The Trump Administration has been stepping up the collection of data in general and more specifically from visa applicants and travelers.

Here are a few new policies:

  • A pilot program has been instituted at the border that would include DNA testing and fingerprinting of children under age 14.
  • USCIS is collecting biometric data from most applicants using the Form I-539 to extend or change their statuses. This includes all dependents, including children, of H-1B and L-1 nonimmigrants.
  • The Department of State is collecting social media identifiers from all visa applicants – affecting approximately 15 million foreign nationals planning to come to the U.S.
  • The Department of Commerce proposes to collect citizenship data in the decennial census, but is being challenged in the U.S. Supreme Court (a decision in the case is expected by the end of June).

Just as some of these measures go into effect, Customs and Border Protection (CBP) has announced that it was hit by a cyberattack that compromised photographs and license plate information of approximately 100,000 travelers. These images are captured by cameras and video recording devices at airports and land border crossings and, according to an official, the compromised data was collected somewhere along the Canadian border.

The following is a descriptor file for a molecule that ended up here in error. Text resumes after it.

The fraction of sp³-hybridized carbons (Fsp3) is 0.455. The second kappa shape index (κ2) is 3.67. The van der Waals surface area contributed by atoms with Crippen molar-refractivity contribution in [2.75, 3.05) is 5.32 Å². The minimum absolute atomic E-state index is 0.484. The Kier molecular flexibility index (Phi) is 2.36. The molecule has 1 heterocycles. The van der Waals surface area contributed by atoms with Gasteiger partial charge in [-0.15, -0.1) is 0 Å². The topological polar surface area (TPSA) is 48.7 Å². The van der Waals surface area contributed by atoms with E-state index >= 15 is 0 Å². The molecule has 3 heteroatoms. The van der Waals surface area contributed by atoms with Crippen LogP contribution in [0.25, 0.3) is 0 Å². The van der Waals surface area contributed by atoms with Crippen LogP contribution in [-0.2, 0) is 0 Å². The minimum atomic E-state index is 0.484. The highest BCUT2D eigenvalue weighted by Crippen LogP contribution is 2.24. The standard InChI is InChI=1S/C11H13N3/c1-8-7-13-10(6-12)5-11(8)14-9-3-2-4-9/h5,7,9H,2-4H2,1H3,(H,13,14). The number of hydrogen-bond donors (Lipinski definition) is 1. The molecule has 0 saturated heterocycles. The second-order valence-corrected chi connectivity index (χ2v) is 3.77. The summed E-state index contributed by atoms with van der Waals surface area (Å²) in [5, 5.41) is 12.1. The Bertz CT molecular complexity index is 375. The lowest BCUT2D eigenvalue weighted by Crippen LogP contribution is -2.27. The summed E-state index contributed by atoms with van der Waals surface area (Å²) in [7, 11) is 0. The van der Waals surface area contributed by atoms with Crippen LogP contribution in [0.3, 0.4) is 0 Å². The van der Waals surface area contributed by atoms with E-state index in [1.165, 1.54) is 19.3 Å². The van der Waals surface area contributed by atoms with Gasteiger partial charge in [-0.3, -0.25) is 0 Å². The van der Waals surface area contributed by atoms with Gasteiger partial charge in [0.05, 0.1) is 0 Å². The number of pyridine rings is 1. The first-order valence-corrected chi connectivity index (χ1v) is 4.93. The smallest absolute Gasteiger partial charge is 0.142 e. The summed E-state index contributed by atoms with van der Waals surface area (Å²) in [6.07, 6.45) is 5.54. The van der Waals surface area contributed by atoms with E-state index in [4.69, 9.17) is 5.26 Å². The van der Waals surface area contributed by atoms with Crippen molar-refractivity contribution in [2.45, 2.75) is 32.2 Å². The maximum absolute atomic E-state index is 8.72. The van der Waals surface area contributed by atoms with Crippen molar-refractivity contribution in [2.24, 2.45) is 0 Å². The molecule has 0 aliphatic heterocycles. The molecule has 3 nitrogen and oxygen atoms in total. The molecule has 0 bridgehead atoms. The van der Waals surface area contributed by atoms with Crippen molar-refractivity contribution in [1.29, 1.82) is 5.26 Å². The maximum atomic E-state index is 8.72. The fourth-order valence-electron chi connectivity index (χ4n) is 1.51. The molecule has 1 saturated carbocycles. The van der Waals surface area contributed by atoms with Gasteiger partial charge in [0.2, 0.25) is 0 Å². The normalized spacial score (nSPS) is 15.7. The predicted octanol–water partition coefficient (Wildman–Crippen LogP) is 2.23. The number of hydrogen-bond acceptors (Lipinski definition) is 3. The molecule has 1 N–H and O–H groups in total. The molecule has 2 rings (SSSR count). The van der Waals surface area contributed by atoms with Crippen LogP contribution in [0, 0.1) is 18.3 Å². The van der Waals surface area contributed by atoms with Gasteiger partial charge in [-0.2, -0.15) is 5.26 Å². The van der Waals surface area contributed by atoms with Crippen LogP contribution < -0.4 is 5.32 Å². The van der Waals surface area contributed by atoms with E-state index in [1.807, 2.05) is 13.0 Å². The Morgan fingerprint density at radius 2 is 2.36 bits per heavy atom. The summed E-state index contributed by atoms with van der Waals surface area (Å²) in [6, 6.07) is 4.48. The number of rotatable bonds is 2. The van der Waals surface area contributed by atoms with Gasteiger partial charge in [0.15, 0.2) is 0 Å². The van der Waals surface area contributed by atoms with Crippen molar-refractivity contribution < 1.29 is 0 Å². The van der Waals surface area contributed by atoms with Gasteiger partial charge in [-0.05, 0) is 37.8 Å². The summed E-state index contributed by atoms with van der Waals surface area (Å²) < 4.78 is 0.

According to an official who spoke anonymously, the breach involved a subcontractor working on the data and was described as a “major incident.” The government uses a group of subcontractors to collect this sort of data and to enhance security at the borders.

Congress is concerned about the safety of information collected by the Department of Homeland Security (DHS). Senator Ed Markey (D-Mass.) has requested more information and has asked DHS whether all affected travelers will be notified. Representative Bennie Thompson (D-Miss.) said: “Government use of biometric and personally identifiable information can be valuable tools only if utilized properly . . . . We must ensure we are not expanding the use of biometrics at the expense of the privacy of the American public.” He also noted that this incident is the second breach at DHS this year. The other breach was of FEMA information about two million U.S. disaster survivors. The ACLU has commented, “This incident further underscores the need to put the brakes on these efforts and for Congress to investigate the agency’s data practices. The best way to avoid breaches of sensitive personal data is not to collect and retain such data in the first place.”

CBP has the ability to operate within 100 miles of the border, so it is possible that surveillance activities could capture data of individuals who are not travelling – including U.S. citizens. Two thirds of all Americans live within 100 miles of the border.

Please contact a Jackson Lewis attorney if you have any questions.